He looked for Jackson and saw him standing near the bar, straight-backed with his hands in front as if he was going to stop a penalty shot. All he was missing was the black suit and the earpiece to make him look like a presidential Secret Service agent. – 321

The audience was predominantly middle-aged and female, as usual at these events… – page 322

When it came to question time, hands shot up everywhere. Young people, student types, ran around with microphones and Martin braced himself with questions  – page 322

Kate Atkinson in the signing tent
Kate Atkinson in the signing tent

In the signing tent, they sat at three identical tables. Every time an eager reader approached him Martin felt a little knock of panic to his heart, imagining each newcomer reading across the table as he signed his name and stabbing him with a knife, shooting him with a gun.- 323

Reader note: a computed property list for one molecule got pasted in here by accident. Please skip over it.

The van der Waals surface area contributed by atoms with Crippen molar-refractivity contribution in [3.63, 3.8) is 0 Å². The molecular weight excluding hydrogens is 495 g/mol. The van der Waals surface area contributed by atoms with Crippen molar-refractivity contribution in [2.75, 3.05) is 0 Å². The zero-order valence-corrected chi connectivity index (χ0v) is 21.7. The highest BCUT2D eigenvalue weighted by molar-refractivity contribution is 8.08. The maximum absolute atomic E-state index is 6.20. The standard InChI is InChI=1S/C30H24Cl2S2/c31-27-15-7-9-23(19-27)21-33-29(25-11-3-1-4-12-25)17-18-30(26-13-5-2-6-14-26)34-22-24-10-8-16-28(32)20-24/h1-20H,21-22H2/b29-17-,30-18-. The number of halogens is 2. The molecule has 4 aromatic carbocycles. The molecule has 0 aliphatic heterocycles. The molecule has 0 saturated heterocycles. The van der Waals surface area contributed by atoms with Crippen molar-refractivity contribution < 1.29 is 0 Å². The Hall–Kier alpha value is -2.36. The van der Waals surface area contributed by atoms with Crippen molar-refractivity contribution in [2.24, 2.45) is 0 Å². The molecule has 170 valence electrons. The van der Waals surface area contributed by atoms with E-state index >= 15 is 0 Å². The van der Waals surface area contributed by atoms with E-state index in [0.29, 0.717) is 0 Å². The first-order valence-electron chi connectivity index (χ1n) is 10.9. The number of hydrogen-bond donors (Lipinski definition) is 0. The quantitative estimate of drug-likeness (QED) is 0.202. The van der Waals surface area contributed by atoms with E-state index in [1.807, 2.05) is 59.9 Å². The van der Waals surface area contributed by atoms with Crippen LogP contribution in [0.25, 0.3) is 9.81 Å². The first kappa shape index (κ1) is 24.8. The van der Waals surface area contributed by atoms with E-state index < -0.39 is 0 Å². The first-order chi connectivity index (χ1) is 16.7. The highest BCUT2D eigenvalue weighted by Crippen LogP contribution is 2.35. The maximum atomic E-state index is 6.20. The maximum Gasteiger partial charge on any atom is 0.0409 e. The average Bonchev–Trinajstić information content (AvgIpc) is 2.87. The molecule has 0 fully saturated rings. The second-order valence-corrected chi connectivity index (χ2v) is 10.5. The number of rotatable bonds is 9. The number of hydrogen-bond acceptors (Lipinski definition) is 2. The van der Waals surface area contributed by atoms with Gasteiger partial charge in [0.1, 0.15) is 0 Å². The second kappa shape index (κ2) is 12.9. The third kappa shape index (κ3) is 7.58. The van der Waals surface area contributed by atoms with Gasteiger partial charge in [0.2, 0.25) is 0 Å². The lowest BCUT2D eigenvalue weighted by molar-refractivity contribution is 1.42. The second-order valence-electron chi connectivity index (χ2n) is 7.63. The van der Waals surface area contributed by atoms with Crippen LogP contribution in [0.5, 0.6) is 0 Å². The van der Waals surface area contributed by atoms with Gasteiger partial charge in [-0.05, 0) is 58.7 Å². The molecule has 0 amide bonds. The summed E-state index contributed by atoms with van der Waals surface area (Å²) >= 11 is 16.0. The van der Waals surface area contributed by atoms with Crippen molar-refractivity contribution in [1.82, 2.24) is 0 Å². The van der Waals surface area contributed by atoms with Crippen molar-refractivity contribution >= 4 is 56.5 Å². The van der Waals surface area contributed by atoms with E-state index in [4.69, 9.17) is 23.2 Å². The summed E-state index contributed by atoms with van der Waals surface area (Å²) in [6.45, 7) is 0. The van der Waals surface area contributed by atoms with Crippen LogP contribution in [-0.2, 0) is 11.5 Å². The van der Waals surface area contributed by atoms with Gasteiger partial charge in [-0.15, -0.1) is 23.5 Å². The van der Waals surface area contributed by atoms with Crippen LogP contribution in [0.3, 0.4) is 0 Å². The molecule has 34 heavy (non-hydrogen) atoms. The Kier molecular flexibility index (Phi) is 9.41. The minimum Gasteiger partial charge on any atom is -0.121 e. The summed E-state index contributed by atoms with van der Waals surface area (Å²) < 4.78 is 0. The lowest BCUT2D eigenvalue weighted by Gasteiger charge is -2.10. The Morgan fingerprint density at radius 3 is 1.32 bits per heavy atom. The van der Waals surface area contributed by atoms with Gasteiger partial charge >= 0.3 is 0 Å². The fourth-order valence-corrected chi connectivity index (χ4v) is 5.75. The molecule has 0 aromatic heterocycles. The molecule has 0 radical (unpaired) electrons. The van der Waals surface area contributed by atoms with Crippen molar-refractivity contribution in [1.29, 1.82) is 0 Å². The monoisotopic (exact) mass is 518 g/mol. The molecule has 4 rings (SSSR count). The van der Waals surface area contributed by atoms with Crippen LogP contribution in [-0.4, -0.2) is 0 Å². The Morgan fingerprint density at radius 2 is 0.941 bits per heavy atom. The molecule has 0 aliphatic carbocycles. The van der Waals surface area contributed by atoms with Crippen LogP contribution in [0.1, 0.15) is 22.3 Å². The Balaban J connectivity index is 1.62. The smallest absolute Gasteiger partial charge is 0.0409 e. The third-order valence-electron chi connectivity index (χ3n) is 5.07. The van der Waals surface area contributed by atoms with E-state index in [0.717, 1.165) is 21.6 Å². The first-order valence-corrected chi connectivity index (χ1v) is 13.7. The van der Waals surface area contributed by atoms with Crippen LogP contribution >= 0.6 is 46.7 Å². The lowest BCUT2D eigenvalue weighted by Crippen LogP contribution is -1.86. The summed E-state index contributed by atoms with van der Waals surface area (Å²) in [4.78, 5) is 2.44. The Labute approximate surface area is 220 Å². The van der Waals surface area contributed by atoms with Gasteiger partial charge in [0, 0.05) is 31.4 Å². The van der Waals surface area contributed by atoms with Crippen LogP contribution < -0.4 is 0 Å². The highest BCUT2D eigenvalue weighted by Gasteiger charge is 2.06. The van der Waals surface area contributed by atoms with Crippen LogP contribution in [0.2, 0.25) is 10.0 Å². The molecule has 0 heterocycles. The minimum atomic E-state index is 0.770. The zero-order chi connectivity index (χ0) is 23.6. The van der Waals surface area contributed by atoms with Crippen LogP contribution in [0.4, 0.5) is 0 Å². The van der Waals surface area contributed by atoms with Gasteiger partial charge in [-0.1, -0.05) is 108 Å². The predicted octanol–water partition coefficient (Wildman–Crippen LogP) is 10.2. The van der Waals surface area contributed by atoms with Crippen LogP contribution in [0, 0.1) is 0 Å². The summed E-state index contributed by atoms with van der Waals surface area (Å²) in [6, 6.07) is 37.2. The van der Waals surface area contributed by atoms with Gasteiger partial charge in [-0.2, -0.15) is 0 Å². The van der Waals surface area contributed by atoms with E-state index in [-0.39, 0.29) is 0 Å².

I really hope Kate didn’t feel any of this ‘panic’. Everyone seemed nice and chatty in the queue and Kate herself was pleasure to meet -chatting and joking all the time. I laughed as I did overhear two women discussing the fact that Kate had mentioned that she was born just after the war – when her novel was set – and they were working this out in the queue.  ‘I can’t believe it. She looks a lot younger! I hope they told Kate this! Someone else I got chatting to, was happier to talk about her book rather than her appearance thankfully and she was keen to tell me what she would like to change in her life if she got the chance ‘to do it all again until she got it right’.